The Los Angeles Zoo’s special screening on Thurs., Oct. 19th was extremely well-attended.
P22 is Hollywood’s celebrity cat — and this film tells his remarkable story and the efforts of Angelenos attempting to help mountain lions thrive in the Santa Monica Mountains by building the largest wildlife crossing in America.
About the Film
This documentary by Tony Lee and Alex Rapaport recounts the journey undertaken by Hollywood’s celebrity cat P-22 — crossing two freeways (the 405 and 101) as he endeavors to find a safe space in the enormous LA urban landscape. The film also highlights efforts of Angelenos in their efforts to help mountain lions in the Santa Monica Mountains thrive by building the largest wildlife crossing in America. https://thecatthatchangedamerica.com/
Immediately following the film, participants were able to speak with environmental biologists as well as John Lewis, Director of the LA Zoo. This film talks about P-22’s remarkable story and sheds light on the struggles of Angelenos and local conservationists who are battling to help P-22 and other mountain lions survive in this urban landscape. https://www.nwf.org/Save-LA-Cougars/Wildlife-Crossing.aspx
Daniel S. Cooper (A.B., Harvard; M.Sc., UC Riverside) is a doctoral candidate in Ecology and Evolutionary Biology at UCLA and former California Director of Bird Conservation for the National Audubon Society. Dan has been collecting and analyzing ecological data, and communicating findings to resource managers and decision-makers, for the past two decades. He has published more than two dozen peer-reviewed papers on
California natural history, and is the author of Important Bird Areas of California (2004) and Flora of Griffith Park (2015).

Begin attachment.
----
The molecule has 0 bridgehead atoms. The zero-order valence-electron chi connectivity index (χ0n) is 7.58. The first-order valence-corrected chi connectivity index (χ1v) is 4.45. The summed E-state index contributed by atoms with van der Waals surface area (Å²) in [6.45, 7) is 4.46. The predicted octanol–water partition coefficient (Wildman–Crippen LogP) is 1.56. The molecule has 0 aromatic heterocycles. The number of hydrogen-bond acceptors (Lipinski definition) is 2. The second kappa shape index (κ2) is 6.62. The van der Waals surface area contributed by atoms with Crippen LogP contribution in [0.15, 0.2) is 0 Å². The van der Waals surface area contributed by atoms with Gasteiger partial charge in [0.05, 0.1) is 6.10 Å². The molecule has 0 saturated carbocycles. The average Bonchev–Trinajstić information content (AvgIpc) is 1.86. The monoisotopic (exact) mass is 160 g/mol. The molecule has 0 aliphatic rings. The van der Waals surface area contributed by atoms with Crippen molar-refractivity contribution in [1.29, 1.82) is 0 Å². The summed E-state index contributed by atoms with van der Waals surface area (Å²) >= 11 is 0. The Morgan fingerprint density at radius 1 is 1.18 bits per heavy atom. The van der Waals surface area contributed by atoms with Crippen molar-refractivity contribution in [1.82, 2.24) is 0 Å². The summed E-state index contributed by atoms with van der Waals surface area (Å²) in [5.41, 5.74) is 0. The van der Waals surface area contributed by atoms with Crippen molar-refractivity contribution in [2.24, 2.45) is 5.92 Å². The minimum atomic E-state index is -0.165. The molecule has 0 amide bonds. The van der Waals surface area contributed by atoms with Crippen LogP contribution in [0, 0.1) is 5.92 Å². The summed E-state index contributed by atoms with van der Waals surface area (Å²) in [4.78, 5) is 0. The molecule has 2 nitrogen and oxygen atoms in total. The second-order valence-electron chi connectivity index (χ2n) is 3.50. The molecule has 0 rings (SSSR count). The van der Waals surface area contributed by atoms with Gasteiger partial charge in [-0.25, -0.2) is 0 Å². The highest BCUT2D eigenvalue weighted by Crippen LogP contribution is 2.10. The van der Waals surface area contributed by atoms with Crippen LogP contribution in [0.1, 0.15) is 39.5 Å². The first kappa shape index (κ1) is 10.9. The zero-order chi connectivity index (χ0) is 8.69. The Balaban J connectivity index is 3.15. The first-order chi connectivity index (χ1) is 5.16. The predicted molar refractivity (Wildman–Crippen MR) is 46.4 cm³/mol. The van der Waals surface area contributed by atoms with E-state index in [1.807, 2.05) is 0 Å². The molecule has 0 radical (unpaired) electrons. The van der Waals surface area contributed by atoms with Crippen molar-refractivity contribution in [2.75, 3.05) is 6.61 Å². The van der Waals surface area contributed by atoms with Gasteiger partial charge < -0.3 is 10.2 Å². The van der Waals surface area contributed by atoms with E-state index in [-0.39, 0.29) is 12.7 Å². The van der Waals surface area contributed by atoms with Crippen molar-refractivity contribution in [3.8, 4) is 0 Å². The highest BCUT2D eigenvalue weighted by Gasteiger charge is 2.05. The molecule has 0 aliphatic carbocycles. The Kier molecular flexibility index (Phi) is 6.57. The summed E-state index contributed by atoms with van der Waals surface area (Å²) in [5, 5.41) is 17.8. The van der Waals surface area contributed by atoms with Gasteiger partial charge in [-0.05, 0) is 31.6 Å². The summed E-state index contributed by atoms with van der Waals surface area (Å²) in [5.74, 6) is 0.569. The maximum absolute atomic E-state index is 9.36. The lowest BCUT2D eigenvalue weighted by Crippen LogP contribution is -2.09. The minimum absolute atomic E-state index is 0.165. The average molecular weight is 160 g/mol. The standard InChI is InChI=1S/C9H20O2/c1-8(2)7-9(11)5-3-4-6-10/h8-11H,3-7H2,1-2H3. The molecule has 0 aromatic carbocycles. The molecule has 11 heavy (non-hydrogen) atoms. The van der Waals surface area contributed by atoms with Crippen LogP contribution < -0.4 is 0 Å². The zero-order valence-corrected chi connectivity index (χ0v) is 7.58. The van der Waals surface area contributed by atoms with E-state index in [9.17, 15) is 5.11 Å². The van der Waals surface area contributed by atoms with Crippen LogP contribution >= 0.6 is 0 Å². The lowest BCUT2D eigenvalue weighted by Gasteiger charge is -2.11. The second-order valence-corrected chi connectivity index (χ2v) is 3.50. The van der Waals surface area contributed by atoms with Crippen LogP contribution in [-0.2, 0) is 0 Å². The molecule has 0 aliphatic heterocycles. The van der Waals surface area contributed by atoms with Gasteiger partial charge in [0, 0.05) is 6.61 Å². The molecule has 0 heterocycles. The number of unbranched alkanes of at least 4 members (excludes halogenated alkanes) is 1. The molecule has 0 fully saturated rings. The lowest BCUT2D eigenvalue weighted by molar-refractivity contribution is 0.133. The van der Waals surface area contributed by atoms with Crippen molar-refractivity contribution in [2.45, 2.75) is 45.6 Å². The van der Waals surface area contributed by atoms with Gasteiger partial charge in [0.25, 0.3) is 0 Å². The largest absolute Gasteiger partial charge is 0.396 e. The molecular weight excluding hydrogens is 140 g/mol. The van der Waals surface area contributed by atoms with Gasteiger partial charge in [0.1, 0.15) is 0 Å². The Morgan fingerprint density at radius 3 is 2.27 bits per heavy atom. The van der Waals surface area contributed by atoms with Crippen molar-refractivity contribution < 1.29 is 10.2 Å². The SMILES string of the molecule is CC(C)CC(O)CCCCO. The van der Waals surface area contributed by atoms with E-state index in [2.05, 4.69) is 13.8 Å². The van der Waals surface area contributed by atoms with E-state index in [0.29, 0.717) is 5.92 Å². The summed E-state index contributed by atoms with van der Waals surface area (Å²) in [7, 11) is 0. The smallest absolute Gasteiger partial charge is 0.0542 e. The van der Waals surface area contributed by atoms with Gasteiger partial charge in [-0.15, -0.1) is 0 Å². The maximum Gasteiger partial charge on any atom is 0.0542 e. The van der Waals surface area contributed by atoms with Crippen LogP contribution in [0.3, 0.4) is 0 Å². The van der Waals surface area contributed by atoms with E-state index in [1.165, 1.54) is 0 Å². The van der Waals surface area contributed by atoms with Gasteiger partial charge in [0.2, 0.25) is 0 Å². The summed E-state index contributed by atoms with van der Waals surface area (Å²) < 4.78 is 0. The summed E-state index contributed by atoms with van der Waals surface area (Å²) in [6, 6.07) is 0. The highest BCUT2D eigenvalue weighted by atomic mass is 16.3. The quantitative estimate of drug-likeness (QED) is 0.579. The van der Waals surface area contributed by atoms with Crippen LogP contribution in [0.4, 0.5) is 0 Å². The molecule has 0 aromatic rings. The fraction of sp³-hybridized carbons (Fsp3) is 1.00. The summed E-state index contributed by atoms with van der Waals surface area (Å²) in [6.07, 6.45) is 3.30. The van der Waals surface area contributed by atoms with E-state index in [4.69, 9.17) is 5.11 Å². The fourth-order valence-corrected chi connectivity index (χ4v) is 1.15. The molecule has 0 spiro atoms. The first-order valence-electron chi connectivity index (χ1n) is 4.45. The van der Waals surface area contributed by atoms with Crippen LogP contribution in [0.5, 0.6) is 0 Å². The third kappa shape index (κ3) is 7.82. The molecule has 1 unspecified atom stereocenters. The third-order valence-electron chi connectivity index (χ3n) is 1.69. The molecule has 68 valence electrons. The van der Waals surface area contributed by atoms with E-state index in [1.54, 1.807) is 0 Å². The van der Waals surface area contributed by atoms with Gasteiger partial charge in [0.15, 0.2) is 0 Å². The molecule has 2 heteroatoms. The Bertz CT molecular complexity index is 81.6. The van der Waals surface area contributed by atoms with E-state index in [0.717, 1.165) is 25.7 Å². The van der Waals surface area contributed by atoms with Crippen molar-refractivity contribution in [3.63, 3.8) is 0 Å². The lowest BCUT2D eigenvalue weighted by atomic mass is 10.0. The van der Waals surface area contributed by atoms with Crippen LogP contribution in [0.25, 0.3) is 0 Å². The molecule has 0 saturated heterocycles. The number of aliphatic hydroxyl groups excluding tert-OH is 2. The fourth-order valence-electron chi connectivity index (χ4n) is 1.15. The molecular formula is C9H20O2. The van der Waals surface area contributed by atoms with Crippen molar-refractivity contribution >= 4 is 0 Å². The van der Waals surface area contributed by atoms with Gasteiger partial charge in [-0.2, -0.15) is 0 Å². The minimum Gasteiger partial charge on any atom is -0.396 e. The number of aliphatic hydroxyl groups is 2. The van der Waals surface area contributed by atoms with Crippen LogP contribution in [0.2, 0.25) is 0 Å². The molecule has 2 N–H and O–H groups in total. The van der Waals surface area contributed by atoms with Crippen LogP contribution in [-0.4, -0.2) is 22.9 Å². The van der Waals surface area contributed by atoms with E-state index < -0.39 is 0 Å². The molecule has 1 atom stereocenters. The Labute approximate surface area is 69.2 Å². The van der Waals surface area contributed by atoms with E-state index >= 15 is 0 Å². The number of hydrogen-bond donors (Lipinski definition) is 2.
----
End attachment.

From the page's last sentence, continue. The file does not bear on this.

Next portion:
Chris DeMarco (B.S. Biology, Principia College, M.Sc., CSULA) examined the genetics of populations of western gray squirrels in the LA area for his Master’s degree. His research has determined that western gray squirrels in Griffith Park are vulnerable to extinction. Currently, Chris teaches as Cal State LA and continues to investigate the decline of this native species.
Gerry Hans (B.S. Biology, University of Illinois) is a founding board member of Friends of Griffith Park and Vice President, Science and Conservation. Gerry helped establish invaluable
scientific work for the park beginning in late 2006, branded as the Griffith Park Natural History Survey. Living near Griffith Park for over 30 years, he treasures its unique biodiversity and advocates for its protection.
John R. Lewis (B.S. Animal Science, University of Louisiana) is the director of the L.A. Zoo. Before his move to Los Angeles, John was the director of the John Ball Zoological Gardens in Grand Rapids, MI for 17 years. He also worked at the Minnesota Zoo from 1977-1986 and began his zoo career in 1974 as Primate Supervisor at the Louisiana Purchase Gardens & Zoo in Monroe, LA. He is an active member of the Association of Zoos and Aquariums (AZA), serving on several committees and task forces; was a member of AZA Board of Directors from 1996 to 2003, and is currently again on the AZA Board of Directors.